Keeping Kosher: Contemporary Views

Recent writers reflect on what observing kashrut has meant in their own lives.

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Among Jewish thinkers in recent times who have advocated the observance of kashrut, opinions vary widely about just why it is that such observance is worthwhile. Is there something inherently worthwhile in the details of kashrut observance, or does its value lie instead in its effect on the life of the individual or society, and not its details? Here are several opinions on these questions.

Kashrut Makes Me Ask Good Questions

The observance of kashrut is an example of an annoying series of mitzvot that I am glad not to have dropped because of some of the rather important surprises it has offered. Because it is a public observance, I have to justify it rather frequently, to my friends and certainly to myself.

I find that whether I like it or not, kashrut brings me into contact with a series of rather important questions: What is my responsibility to the calf that I eat, or to the potato? Is the earth and the fullness thereof mine to do with as I will? What does it mean that a table should be an altar? Is eating, indeed, a devotional act? Does God really care whether I wait two or six hours before drinking milk after a meat meal? If kashrut makes me ask enough questions, often enough, I discover that its very provocative quality is one of its chief virtues for my religious life.

--Rabbi Richard J. Israel (1929-2000)directed Hillel programs at UCLA, Yale University, and in the Boston metropolitan area and wrote The Kosher Pig: And Other Curiosities of Modern Jewish Life. Reprinted from The Condition of Jewish Belief: A Symposium, composed by the editors of Commentary Magazine, by permission; all rights reserved.

kosher dill picklesKashrut Makes Eating a Religious Matter

Let's go back to my hypothetical lunch with a friend. Watching me scan the menu, he may suspect me of thinking, "Oh, would I love to order the ham, but that mean old God won't let me." But in fact, what is probably going through my mind at the moment is "Isn't it incredible! Nearly five billion people on this planet, and God cares what I have for lunch!" And God cares how I earn and spend my money, and whom I sleep with, and what sort of language I use. (These are not descriptions of God's emotional state, about which we can have no information, but a way of conveying the critical ethical significance of the choices I make.) What better way is there to invest every one of my daily choices with divine significance?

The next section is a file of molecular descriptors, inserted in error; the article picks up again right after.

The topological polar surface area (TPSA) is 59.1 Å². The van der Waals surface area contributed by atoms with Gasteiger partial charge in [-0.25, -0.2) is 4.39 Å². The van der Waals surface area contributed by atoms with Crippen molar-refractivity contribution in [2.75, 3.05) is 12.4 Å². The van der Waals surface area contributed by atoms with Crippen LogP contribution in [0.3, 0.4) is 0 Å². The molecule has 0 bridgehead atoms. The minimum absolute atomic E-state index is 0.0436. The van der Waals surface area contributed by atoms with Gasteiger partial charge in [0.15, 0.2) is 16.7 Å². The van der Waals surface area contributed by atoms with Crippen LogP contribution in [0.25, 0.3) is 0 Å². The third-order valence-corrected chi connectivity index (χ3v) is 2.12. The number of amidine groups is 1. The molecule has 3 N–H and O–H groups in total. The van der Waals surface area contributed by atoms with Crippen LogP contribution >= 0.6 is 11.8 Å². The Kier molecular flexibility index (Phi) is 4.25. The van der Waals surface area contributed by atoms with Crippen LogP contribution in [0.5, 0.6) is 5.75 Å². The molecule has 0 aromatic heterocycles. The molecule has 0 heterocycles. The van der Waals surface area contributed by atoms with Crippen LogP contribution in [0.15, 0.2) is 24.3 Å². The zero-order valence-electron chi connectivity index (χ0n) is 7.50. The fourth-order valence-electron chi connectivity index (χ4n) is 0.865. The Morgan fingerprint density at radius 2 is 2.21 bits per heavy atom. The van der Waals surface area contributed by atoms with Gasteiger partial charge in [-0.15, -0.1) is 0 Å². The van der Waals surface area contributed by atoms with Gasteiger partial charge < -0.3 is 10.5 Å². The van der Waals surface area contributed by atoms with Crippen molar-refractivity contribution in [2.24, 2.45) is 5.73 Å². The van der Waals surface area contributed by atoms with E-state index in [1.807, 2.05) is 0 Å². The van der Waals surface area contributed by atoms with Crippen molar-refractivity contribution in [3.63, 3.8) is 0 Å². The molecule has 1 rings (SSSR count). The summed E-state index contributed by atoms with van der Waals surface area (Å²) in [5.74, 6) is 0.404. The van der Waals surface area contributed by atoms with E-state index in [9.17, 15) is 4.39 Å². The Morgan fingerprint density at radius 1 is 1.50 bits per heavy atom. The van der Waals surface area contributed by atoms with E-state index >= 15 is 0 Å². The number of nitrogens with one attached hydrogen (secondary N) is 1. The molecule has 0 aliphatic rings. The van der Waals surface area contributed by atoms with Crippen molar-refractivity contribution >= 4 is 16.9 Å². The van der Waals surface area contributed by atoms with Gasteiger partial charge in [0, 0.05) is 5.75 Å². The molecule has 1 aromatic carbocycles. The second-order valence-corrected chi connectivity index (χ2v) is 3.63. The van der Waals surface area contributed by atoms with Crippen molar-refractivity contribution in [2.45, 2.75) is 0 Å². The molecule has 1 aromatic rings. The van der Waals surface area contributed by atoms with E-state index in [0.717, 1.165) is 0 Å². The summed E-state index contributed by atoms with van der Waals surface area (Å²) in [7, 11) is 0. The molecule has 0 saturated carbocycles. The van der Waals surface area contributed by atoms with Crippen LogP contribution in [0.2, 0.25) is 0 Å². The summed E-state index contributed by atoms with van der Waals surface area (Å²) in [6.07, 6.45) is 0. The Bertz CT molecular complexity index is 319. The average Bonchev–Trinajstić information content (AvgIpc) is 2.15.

There is nothing intrinsically wicked about eating pork or lobster, and there is nothing intrinsically moral about eating cheese or chicken instead. But what the Jewish way of life does by imposing rules on our eating, sleeping, and working habits is to take the most common and mundane activities and invest them with deeper meaning, turning every one of them into an occasion for obeying (or disobeying) God. If a gentile walks into a fast-food establishment and orders a cheeseburger, he is just having lunch. But if a Jew does the same thing, he is making a theological statement. He is declaring that he does not accept the rules of the Jewish dietary system as binding upon him. But heeded or violated, the rules lift the act of having lunch out of the ordinary and make it a religious matter. If you can do that to the process of eating, you have done something important.

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